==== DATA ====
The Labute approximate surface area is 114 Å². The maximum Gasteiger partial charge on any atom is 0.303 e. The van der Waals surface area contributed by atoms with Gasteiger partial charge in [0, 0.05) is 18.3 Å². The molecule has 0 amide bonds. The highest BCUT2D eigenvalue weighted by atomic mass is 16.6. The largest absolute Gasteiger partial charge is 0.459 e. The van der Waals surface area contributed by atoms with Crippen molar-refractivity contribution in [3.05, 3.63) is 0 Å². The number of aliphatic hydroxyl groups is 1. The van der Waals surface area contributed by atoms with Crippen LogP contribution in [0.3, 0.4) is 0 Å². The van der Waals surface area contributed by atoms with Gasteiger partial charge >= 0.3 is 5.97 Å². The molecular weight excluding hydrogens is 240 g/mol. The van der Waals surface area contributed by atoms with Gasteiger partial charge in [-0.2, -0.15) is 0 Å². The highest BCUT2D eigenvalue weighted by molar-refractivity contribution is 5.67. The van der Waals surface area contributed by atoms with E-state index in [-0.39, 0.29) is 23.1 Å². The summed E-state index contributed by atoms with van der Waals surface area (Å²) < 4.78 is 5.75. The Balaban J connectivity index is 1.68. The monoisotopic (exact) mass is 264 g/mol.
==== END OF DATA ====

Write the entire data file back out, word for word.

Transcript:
The Labute approximate surface area is 114 Å². The maximum Gasteiger partial charge on any atom is 0.303 e. The van der Waals surface area contributed by atoms with Gasteiger partial charge in [0, 0.05) is 18.3 Å². The molecule has 0 amide bonds. The highest BCUT2D eigenvalue weighted by atomic mass is 16.6. The largest absolute Gasteiger partial charge is 0.459 e. The van der Waals surface area contributed by atoms with Crippen molar-refractivity contribution in [3.05, 3.63) is 0 Å². The number of aliphatic hydroxyl groups is 1. The van der Waals surface area contributed by atoms with Crippen LogP contribution in [0.3, 0.4) is 0 Å². The van der Waals surface area contributed by atoms with Gasteiger partial charge >= 0.3 is 5.97 Å². The molecular weight excluding hydrogens is 240 g/mol. The van der Waals surface area contributed by atoms with Gasteiger partial charge in [-0.2, -0.15) is 0 Å². The highest BCUT2D eigenvalue weighted by molar-refractivity contribution is 5.67. The van der Waals surface area contributed by atoms with E-state index in [-0.39, 0.29) is 23.1 Å². The summed E-state index contributed by atoms with van der Waals surface area (Å²) < 4.78 is 5.75. The Balaban J connectivity index is 1.68. The monoisotopic (exact) mass is 264 g/mol.